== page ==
Q2: What are the perceived post operative stressors in patients undergoing open heart surgery during hospitalization?
| Patients and methods|| |
A descriptive research design was utilized in the current study.
The study was carried out in the inpatient ward and the ICU affiliated to the Cardiothoracic Surgery Department at El-Manial University Hospital. The Cardiothoracic Inpatient Ward includes two sections: one for male patients and the other for female patients. The capacity for each section is 24 beds. The female patients section includes intermediate unit which is concerned with providing close observation for postoperative patients. As regards ICU setting, it consists of two rooms, and each room includes five beds.
This purposive sample included all adult male and female patients undergoing open-heart surgery who were admitted over a period of 3 months and were willing to participate in the study. Patients with psychiatric disorders, depression, or mental disorders or those receiving antipsychotic drugs were excluded from the study.
Two tools were utilized for data collection:
Tool 1: Patients’ demographic and medical data: It covered data such as patient’s age, gender, occupation, marital status, level of education, place of residence, diagnosis, length of hospital stay, frequency of admission to ICU, present and past medical history.
Tool 2: The Intensive Care Unit Environmental Stressor Scale (ICUESS): This tool was developed by Ballard (1981). It was modified and translated by Awad (2006). The tool is a Likert scale-type, consisting of sixty two statements representing five sources of stressors in the ICU including (a) design and physical structure of ICU; (b) rules and regulations; (c) health team personnel and workers; (d) others surrounding patients; and finally (e) patient him/herself. This tool was self-reported, where a patient responded to each statement, according to a scale ranging from 1 to 4. Each number is expressed as follows: 4 = highly stressful, 3 = moderately stressful, 2 = mildly stressful, and 1 = not stressful. The total scores were the sum of the numbers obtained for each statement of the questionnaire.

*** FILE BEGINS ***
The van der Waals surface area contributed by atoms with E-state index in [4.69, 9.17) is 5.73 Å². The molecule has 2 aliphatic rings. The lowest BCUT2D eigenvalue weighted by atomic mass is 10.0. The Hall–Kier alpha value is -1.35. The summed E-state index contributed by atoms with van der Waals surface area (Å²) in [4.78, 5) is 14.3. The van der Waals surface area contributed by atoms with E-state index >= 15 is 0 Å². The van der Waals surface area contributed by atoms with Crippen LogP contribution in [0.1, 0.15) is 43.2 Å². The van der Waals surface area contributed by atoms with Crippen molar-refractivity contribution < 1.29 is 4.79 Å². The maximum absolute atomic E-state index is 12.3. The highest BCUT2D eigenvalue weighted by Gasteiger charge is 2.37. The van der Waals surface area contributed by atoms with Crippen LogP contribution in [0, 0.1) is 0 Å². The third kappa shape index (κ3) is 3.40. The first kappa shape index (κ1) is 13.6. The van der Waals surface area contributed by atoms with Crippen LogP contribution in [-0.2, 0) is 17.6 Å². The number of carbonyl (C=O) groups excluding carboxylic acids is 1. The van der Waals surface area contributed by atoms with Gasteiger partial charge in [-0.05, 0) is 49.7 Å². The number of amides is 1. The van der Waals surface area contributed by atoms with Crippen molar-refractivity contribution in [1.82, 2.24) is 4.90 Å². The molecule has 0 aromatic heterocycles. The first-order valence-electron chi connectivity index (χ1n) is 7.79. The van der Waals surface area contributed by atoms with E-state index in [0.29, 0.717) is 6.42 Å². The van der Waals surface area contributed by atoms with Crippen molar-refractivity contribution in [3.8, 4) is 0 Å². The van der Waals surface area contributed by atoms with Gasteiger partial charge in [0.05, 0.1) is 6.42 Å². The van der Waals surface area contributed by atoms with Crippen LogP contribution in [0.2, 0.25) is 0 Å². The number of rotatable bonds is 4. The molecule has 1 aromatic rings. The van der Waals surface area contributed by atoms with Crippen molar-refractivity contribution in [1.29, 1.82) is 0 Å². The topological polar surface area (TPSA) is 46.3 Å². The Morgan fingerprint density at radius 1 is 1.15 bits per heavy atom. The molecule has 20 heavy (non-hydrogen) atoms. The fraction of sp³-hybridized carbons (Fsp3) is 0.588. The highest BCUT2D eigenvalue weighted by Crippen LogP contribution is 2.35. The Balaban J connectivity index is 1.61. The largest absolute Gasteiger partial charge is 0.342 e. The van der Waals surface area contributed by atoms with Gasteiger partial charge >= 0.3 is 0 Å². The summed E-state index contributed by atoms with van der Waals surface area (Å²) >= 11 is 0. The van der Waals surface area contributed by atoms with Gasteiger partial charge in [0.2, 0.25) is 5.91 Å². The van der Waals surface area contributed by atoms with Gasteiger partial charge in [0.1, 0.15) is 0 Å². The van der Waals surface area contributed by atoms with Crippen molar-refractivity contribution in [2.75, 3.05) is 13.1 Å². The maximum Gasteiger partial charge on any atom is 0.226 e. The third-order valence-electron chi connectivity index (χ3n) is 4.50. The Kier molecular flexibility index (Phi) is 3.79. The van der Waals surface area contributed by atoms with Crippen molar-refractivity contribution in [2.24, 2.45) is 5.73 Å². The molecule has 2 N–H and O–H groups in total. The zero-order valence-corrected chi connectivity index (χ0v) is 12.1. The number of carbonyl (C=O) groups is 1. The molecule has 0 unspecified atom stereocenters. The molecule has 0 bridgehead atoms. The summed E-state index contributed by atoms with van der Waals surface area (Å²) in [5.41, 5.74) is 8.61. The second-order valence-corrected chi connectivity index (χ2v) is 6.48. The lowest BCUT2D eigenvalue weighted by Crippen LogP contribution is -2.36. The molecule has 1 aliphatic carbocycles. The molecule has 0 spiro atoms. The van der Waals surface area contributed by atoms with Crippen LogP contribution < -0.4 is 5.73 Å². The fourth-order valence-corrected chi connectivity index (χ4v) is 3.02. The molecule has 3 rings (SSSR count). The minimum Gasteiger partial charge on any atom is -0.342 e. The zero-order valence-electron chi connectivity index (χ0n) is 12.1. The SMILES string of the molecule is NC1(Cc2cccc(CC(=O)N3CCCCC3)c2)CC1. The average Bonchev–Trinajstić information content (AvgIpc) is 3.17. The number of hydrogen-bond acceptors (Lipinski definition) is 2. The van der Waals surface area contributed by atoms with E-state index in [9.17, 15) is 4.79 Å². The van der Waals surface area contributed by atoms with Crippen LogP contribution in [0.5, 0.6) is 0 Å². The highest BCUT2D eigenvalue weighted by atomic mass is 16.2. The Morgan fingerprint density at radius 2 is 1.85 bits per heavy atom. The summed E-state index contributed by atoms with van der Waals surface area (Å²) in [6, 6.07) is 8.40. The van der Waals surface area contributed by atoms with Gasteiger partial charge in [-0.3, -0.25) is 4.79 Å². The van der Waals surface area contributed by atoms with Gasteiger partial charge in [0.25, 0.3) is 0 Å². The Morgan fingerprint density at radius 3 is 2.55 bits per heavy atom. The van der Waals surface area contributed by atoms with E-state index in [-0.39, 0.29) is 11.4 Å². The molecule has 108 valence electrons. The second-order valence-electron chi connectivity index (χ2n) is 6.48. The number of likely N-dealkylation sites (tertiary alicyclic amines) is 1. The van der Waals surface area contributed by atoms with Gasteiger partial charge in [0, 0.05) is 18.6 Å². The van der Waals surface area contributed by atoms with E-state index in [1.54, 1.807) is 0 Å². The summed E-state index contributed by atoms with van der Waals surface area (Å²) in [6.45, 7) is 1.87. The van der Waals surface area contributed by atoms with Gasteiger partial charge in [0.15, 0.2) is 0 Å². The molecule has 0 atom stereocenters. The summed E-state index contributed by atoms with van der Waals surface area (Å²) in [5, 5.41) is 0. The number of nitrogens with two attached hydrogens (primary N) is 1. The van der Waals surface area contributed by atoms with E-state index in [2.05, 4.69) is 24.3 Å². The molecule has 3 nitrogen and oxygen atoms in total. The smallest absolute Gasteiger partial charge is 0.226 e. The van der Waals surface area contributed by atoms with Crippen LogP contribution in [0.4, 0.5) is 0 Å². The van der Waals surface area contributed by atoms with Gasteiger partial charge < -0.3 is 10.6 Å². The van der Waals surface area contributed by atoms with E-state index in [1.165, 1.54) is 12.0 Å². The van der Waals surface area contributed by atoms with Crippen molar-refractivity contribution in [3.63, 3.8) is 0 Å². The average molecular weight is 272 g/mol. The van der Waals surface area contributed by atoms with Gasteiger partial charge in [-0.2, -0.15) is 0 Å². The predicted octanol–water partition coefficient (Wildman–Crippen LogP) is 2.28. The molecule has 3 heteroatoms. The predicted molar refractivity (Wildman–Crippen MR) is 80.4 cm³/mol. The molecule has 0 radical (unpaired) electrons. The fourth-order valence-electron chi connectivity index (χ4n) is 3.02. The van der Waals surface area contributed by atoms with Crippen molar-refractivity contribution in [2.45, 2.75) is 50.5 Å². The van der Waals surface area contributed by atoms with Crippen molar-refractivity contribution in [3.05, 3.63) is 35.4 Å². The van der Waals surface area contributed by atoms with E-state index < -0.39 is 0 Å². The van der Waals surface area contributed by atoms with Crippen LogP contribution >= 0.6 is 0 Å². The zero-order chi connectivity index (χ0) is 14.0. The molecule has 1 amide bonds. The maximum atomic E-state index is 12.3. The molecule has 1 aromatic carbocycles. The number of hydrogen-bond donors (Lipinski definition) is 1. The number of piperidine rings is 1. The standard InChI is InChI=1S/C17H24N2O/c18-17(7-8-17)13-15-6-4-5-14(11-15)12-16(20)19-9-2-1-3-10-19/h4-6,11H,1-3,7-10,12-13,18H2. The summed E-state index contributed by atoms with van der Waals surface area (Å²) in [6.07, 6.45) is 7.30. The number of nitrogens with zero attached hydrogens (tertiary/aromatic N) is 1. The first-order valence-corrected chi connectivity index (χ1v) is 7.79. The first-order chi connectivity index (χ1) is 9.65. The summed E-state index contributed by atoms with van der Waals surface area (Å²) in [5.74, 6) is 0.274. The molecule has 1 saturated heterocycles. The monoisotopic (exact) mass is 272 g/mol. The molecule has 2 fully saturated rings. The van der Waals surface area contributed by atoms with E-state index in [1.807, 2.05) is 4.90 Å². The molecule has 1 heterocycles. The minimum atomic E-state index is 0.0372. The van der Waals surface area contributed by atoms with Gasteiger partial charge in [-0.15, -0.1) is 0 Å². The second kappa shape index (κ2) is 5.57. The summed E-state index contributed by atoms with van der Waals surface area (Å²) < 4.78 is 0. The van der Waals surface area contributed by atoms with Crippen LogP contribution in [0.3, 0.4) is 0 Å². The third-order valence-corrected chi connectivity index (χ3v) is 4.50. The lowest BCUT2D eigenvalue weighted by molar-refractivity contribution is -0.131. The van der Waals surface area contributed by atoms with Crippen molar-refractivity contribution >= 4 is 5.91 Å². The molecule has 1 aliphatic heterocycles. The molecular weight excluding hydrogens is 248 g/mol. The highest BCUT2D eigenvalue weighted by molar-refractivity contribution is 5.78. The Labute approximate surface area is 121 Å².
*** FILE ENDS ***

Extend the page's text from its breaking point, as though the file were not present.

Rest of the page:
Validity and reliability of tools
Tools were examined by a panel of three medical and critical care nursing experts to determine whether the included items are clear and suitable to achieve the aim of the current study. Test-retest reliability for Intensive Care Unit Environmental Stressor Scale (ICUESS) was carried out and calculated. It ranged from 0.76 to 0.84.
A pilot study was carried out on 6 patients to test the feasibility, objectivity, and the applicability of the study tools. Based on results of the pilot study, needed refinements and modifications were done and the pilot study subjects were excluded from the current study sample. The needed modification were replacement of some unclear and ununderstandable sentences with more clear sentences as recommended by a panel of reviewers.
Protection of human rights
An official permission to conduct the study was obtained from the research ethical committee and directors of ICUs at a Cairo university hospital. Thereafter, written consent was obtained from patients to be included in the study after explanation of the nature and purpose of the study. Participation in the study was voluntary; each individual had the right to withdraw from the study. Moreover, confidentiality and anonymity of the participants were assured by coding the details of the study participants.
The current study was carried out in two phases: preparation and implementation phases.
The study was conducted after obtaining the primary approval from the research ethical committee at Faculty of Nursing, Cairo University. In addition, the investigator obtained approvals from heads of the cardiothoracic care units. Later, the study tools were developed through extensive review of relevant literature.